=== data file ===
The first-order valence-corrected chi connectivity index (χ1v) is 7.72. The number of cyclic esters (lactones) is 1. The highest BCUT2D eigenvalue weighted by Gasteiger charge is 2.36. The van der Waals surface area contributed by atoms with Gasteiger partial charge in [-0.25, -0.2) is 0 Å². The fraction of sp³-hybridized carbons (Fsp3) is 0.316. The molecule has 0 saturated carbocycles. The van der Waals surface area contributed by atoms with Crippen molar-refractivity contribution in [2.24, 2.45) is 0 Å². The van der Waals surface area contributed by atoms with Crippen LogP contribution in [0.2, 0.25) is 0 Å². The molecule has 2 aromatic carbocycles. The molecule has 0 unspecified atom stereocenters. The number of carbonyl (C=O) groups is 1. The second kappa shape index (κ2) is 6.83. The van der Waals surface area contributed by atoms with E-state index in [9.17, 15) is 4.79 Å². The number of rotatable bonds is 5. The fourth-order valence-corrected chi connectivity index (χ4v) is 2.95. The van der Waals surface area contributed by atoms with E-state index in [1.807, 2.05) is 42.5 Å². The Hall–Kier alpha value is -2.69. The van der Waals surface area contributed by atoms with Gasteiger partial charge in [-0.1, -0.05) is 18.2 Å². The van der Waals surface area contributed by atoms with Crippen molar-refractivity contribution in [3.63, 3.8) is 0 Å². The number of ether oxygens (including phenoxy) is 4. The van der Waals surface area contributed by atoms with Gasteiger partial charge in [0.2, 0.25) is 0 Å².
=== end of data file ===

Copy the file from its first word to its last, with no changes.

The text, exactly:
The first-order valence-corrected chi connectivity index (χ1v) is 7.72. The number of cyclic esters (lactones) is 1. The highest BCUT2D eigenvalue weighted by Gasteiger charge is 2.36. The van der Waals surface area contributed by atoms with Gasteiger partial charge in [-0.25, -0.2) is 0 Å². The fraction of sp³-hybridized carbons (Fsp3) is 0.316. The molecule has 0 saturated carbocycles. The van der Waals surface area contributed by atoms with Crippen molar-refractivity contribution in [2.24, 2.45) is 0 Å². The van der Waals surface area contributed by atoms with Crippen LogP contribution in [0.2, 0.25) is 0 Å². The molecule has 2 aromatic carbocycles. The molecule has 0 unspecified atom stereocenters. The number of carbonyl (C=O) groups is 1. The second kappa shape index (κ2) is 6.83. The van der Waals surface area contributed by atoms with E-state index in [9.17, 15) is 4.79 Å². The number of rotatable bonds is 5. The fourth-order valence-corrected chi connectivity index (χ4v) is 2.95. The van der Waals surface area contributed by atoms with E-state index in [1.807, 2.05) is 42.5 Å². The Hall–Kier alpha value is -2.69. The van der Waals surface area contributed by atoms with Gasteiger partial charge in [-0.1, -0.05) is 18.2 Å². The van der Waals surface area contributed by atoms with Crippen molar-refractivity contribution in [3.63, 3.8) is 0 Å². The number of ether oxygens (including phenoxy) is 4. The van der Waals surface area contributed by atoms with Gasteiger partial charge in [0.2, 0.25) is 0 Å².